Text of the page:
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Entered according to Act of Congress, in the year 1887,
by Richard A. Proctor, in the Office of the Librarian of Congress, at Washington.
The object I have had in view in preparing this little work (which appeared first in the pages of KNOWLEDGE) has been to remove for young students in geometry the difficulties which I remember encountering when a beginner myself. Teachers and books explained then, as now, how certain problems are to be solved, but they did not show how the student was to seek for solutions for himself. They strove to impart readiness in following demonstrations rather than facility in obtaining solutions. My method of showing here why such and such paths should be tried, even though some may have to be given up, in searching for the solution of problems, will, I believe, do more to teach the young student how to work out solutions for himself than any number of solutions given him for reading.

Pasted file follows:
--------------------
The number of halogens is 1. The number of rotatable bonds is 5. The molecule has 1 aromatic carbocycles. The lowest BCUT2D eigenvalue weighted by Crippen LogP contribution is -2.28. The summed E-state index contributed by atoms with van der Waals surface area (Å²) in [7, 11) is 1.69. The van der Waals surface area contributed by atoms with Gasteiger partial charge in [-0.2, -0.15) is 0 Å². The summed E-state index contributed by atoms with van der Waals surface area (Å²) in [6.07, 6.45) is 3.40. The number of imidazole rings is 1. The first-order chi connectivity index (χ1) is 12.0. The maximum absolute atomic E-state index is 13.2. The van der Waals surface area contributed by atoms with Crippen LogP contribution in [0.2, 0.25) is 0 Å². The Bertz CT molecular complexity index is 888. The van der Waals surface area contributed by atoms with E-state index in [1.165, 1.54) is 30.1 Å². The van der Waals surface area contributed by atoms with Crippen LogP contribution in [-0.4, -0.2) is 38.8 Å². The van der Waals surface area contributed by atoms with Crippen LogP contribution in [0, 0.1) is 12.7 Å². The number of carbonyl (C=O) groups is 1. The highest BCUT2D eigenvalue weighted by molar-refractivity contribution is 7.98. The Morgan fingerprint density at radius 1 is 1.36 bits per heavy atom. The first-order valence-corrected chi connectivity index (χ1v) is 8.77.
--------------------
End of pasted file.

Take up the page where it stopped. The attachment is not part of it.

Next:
The notes to the first two books of Euclid and added propositions—a knowledge of which is absolutely essential for success in solving problems—are subsidiary to the purpose of this little treatise. The similar study of later books may be commended to students more advanced than those for whom I have written here.
RICHARD A. PROCTOR.
ST. JOSEPH, Mo. : May 1887.